What do William Shatner, Snoop Dogg, Mark Cuban, Tom Brady and patent owners have in common? Now everyone is minting non-fungible tokens (“NFTs”), converting the assets into a token that is represented on the blockchain.
Patent holders use NFTs to manage the ownership and licensing of their patents. Many of these NFTs are embedded in self-executing contracts that give the buyer all the rights in the contract, including the right to sue for infringement.
This new technology presents many opportunities to monetize patent assets while raising regulatory and privacy concerns.
Definition of NFT
Non-fungible tokens, like Bitcoin and other cryptocurrencies, are assets hosted on the blockchain, which is a public ledger that records transactions. NFTs differ from fungible tokens like Bitcoin and other cryptocurrencies in that NFTs are unique assets that cannot be exchanged or divided. Fungible tokens like cryptocurrencies can be exchanged with other cryptocurrencies because one Bitcoin (or another cryptocurrency) has the exact same value as another Bitcoin. NFTs, on the other hand, are more like trading cards. Each NFT is something completely different from another NFT. For example, NFTs can be anything digital, such as digital art or music. A famous example of NFT is one created by Twitter founder Jack Dorsey. Dorsey created an NFT from his first post on Twitter. He turned a static image of his first tweet into a digital file stored on a blockchain, then sold it for more than $2.9 million.
NFT in the patent market
Patent holders now tokenize patents as NFTs by creating NFTs to manage the ownership and licensing of their patents. Recently, Jack Fonss and his technology consulting firm, True Return Systems, listed US Patent #10,025,797 on the NFT OpenSea Marketplace. The Fonss and True Return systems originally asked for 2,250 ethereum (“ETH”), which was worth (when listed) approximately $9 million. The patent is now listed for 1,250 ETH, which is currently roughly equal to $3.7 million.
IBM has also recently taken steps to commercialize patents such as NFTs. IBM has partnered with IPwe to create a platform powered by IBM Blockchain. The IPwe platform enables members of the patent community to participate, transact, buy, license, finance, sell and trade patents.
Some players in the patent space believe that tokenizing patent assets will allow patents to be more easily sold, traded, traded, or otherwise monetized. Many also believe that tokenization will provide greater transparency and make transactions simpler and more profitable. They also point out that NFTs may provide an opportunity for fractional ownership of patent assets, allowing smaller investors to purchase pieces of patents as NFTs. Tokenization of patent assets can also provide an avenue for patent owners to raise funds for litigation.
Additionally, because blockchain data cannot be deleted, the technology can help automate royalty collection methods and keep records of revenue associated with various patent assets.
Patent tokenization can also be useful for collecting data on prior art or patent families. For example, many patents have been subject to post-grant procedures, such as inter parte reviews (IPRs), reissues, or reexaminations. Tokenization could help collect and maintain data related to the prior art presented and considered in these various proceedings.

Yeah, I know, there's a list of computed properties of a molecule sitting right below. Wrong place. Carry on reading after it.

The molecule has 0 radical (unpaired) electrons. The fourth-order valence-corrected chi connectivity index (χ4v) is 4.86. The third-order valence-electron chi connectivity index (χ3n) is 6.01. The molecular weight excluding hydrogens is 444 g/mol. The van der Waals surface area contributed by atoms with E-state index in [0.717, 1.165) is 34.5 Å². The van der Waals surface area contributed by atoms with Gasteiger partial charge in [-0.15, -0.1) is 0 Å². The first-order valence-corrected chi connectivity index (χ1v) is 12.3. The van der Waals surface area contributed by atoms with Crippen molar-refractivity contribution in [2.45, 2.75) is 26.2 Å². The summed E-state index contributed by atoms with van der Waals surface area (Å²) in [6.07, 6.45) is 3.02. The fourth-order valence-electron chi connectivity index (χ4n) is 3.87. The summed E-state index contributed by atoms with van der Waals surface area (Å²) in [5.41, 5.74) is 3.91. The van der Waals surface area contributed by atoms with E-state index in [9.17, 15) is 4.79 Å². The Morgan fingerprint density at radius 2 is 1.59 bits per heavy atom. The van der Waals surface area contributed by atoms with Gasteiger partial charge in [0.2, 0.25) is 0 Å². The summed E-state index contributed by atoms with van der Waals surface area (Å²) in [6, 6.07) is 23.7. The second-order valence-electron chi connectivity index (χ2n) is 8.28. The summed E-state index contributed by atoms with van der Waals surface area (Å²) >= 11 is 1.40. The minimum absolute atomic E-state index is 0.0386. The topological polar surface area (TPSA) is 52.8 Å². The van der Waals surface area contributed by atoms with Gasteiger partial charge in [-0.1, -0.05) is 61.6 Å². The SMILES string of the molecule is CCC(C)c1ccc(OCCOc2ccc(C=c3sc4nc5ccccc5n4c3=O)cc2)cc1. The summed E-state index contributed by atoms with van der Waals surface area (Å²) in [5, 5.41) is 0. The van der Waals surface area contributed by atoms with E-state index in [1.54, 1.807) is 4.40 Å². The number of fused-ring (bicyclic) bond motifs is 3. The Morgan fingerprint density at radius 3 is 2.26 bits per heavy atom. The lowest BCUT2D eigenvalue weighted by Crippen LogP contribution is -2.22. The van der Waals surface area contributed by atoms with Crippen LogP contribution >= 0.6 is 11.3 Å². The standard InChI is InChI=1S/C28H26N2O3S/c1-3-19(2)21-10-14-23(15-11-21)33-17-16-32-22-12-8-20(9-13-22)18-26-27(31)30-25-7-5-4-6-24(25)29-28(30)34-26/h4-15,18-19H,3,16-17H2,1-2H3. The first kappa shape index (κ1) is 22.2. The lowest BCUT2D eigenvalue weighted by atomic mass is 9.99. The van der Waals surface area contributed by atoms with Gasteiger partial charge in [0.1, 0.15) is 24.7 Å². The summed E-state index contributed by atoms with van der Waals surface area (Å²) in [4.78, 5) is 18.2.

Potential Issues with Patent Asset Tokenization
There are some potential concerns with the representation of patent assets as NFTs. For example, the chain of title is very important for patent assets. If patent assets are freely traded or taxed through blockchain technology, how will these transactions be represented before the various IP offices? In the United States, if the assignment, grant, or transfer of a United States patent is not registered with the United States Patent and Trademark Office within three months after the date of transfer or before the date of a subsequent transmission, then the previous unrecorded transmission is null. against any subsequent buyer or mortgagee. 35 USC § 261. Therefore, transfers of patent assets on a blockchain may be void if they are not also registered with the appropriate intellectual property office.
Because NFT technology is in its infancy, there are few laws or regulations dealing with it. Therefore, there is a significant risk with the transfer of patents as NFTs until the technology and the law are further developed.
Privacy is another concern with the use of NFTs to manage patent assets. Confidentiality of royalty streams, license terms, and patent purchase agreements is often of paramount importance in patent transactions. Because NFT technology is new and largely untested, it is unclear how confidentiality issues will be handled by blockchain platforms.
Finally, there is also concern about whether fractional sales of NFTs (including patents) could be classified as an investment product that qualifies as a security interest and subject to SEC regulations.
Patent trading as NFT is an innovative concept and it will be interesting to see if this concept proves to be a practical solution for managing patent assets in the long term.